LONDON — In the NBA's efforts to grow its popularity in Europe, it may have picked up a way of also boosting revenues back home.
Commissioner Adam Silver said Wednesday it is "inevitable" that the league will one day take after European sports and have sponsor names on team jerseys.
That's standard practice for international sports teams, for which selling advertising space on their shirts is a main source of income.
With the NBA back in London this week for its annual regular-season game, Silver said that's something the league could copy — even if some fans would find it jarring.
"Exactly when it's going to come, I'm not sure, but I do think it's inevitable in our sport," Silver said ahead of Thursday's game between the New York Knicks and Milwaukee Bucks at London's O2 Arena.
"Mainly because I travel so much and I see the model work so successfully here. I think that as we look to generate other forms of revenue and also as we listen to the marketplace, the companies that are involved with the NBA want to get closer to the game, want to get closer to our players."
It could be a while before it happens, though, as it's still unclear how the financial details of such a system would work. For instance, the league would want to spread the revenue fairly equally, even though some teams could probably charge more than others.
"It's less a function of purists who oppose it and say the shirt should be clean," he said. "It's more a function of figuring out the right economic model."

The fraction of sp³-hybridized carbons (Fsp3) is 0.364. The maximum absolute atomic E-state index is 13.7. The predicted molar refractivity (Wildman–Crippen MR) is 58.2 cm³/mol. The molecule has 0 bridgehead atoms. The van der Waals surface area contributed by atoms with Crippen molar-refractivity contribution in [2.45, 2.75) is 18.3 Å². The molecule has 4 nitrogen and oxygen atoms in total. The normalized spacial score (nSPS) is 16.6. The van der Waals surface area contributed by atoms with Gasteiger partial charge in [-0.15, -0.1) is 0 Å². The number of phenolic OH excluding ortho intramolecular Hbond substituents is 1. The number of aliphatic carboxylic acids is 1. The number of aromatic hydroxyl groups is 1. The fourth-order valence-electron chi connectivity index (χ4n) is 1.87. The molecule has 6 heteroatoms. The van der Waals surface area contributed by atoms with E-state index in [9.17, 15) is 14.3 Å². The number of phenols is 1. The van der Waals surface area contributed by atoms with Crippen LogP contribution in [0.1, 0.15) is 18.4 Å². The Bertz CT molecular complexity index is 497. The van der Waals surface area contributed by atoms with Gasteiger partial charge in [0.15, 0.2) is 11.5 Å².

While the NBA is still only playing one game a year in London — unlike the NFL which has expanded to three — Silver said the league's ultimate "vision" remains the same: to have a division of four full-fledged franchises in Europe one day. Such plans were first voiced by his predecessor, David Stern, and Silver said any expansion is still years down the road.
The NFL has long discussed the option of having a London-based franchise, but Silver said an NBA expansion into Europe would require several teams because of the traveling logistics. That way, visiting teams could play a number of games on one road trip overseas.
"We would have to in essence put both feet down in Europe if we were going to expand, and that would mean probably having four franchises in Europe," he said.
"But we're not there yet. As much as growth as we've seen, we have a long way to go before we can sustain four franchises in Europe. ... On the other hand, I believe it's our manifest destiny to expand."